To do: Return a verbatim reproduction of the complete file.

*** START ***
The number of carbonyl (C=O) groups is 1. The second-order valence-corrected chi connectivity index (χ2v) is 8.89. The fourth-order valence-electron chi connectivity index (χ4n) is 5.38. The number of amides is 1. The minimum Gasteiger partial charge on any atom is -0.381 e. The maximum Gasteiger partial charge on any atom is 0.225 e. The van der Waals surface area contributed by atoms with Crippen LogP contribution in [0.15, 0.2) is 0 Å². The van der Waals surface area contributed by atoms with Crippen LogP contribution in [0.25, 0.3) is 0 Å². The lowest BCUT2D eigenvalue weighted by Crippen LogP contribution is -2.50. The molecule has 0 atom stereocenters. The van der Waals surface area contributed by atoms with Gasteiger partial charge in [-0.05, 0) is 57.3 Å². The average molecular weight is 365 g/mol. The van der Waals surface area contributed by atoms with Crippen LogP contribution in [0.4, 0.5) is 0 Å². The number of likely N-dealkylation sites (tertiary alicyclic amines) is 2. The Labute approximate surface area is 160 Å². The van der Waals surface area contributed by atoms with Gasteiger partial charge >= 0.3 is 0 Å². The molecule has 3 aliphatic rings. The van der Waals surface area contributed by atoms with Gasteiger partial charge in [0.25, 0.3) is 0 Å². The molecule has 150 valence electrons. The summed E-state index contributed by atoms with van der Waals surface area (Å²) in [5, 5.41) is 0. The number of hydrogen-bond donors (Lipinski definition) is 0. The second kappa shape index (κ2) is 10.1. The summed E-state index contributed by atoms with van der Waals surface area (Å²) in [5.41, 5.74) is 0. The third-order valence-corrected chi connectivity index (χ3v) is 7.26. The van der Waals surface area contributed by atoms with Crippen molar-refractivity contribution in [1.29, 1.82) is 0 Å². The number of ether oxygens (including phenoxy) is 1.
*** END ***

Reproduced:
The number of carbonyl (C=O) groups is 1. The second-order valence-corrected chi connectivity index (χ2v) is 8.89. The fourth-order valence-electron chi connectivity index (χ4n) is 5.38. The number of amides is 1. The minimum Gasteiger partial charge on any atom is -0.381 e. The maximum Gasteiger partial charge on any atom is 0.225 e. The van der Waals surface area contributed by atoms with Crippen LogP contribution in [0.15, 0.2) is 0 Å². The van der Waals surface area contributed by atoms with Crippen LogP contribution in [0.25, 0.3) is 0 Å². The lowest BCUT2D eigenvalue weighted by Crippen LogP contribution is -2.50. The molecule has 0 atom stereocenters. The van der Waals surface area contributed by atoms with Gasteiger partial charge in [-0.05, 0) is 57.3 Å². The average molecular weight is 365 g/mol. The van der Waals surface area contributed by atoms with Crippen LogP contribution in [0.4, 0.5) is 0 Å². The number of likely N-dealkylation sites (tertiary alicyclic amines) is 2. The Labute approximate surface area is 160 Å². The van der Waals surface area contributed by atoms with Gasteiger partial charge >= 0.3 is 0 Å². The molecule has 3 aliphatic rings. The van der Waals surface area contributed by atoms with Gasteiger partial charge in [0.25, 0.3) is 0 Å². The molecule has 150 valence electrons. The summed E-state index contributed by atoms with van der Waals surface area (Å²) in [5, 5.41) is 0. The number of hydrogen-bond donors (Lipinski definition) is 0. The second kappa shape index (κ2) is 10.1. The summed E-state index contributed by atoms with van der Waals surface area (Å²) in [5.41, 5.74) is 0. The third-order valence-corrected chi connectivity index (χ3v) is 7.26. The van der Waals surface area contributed by atoms with Crippen molar-refractivity contribution in [1.29, 1.82) is 0 Å². The number of ether oxygens (including phenoxy) is 1.